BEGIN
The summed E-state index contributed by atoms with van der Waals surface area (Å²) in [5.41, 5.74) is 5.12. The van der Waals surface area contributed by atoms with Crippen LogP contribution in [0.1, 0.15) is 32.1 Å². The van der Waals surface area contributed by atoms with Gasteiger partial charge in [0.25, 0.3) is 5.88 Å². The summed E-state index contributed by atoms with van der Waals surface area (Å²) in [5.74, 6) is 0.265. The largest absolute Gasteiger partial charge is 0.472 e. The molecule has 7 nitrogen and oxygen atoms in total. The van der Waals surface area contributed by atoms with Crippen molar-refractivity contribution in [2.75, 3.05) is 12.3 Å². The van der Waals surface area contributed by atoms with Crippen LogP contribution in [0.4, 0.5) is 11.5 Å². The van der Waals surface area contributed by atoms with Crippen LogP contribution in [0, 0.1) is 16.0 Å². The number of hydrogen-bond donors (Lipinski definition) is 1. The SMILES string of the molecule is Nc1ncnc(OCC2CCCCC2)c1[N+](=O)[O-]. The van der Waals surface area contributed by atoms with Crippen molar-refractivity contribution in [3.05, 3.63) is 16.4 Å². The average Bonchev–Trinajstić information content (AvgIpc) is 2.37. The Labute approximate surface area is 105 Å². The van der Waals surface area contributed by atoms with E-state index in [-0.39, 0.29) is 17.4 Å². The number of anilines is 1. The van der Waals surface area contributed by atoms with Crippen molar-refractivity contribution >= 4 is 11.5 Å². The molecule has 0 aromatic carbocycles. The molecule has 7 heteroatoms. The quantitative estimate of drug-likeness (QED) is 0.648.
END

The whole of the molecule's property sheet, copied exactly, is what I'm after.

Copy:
The summed E-state index contributed by atoms with van der Waals surface area (Å²) in [5.41, 5.74) is 5.12. The van der Waals surface area contributed by atoms with Crippen LogP contribution in [0.1, 0.15) is 32.1 Å². The van der Waals surface area contributed by atoms with Gasteiger partial charge in [0.25, 0.3) is 5.88 Å². The summed E-state index contributed by atoms with van der Waals surface area (Å²) in [5.74, 6) is 0.265. The largest absolute Gasteiger partial charge is 0.472 e. The molecule has 7 nitrogen and oxygen atoms in total. The van der Waals surface area contributed by atoms with Crippen molar-refractivity contribution in [2.75, 3.05) is 12.3 Å². The van der Waals surface area contributed by atoms with Crippen LogP contribution in [0.4, 0.5) is 11.5 Å². The van der Waals surface area contributed by atoms with Crippen LogP contribution in [0, 0.1) is 16.0 Å². The number of hydrogen-bond donors (Lipinski definition) is 1. The SMILES string of the molecule is Nc1ncnc(OCC2CCCCC2)c1[N+](=O)[O-]. The van der Waals surface area contributed by atoms with Crippen molar-refractivity contribution in [3.05, 3.63) is 16.4 Å². The average Bonchev–Trinajstić information content (AvgIpc) is 2.37. The Labute approximate surface area is 105 Å². The van der Waals surface area contributed by atoms with E-state index in [-0.39, 0.29) is 17.4 Å². The number of anilines is 1. The van der Waals surface area contributed by atoms with Crippen molar-refractivity contribution >= 4 is 11.5 Å². The molecule has 0 aromatic carbocycles. The molecule has 7 heteroatoms. The quantitative estimate of drug-likeness (QED) is 0.648.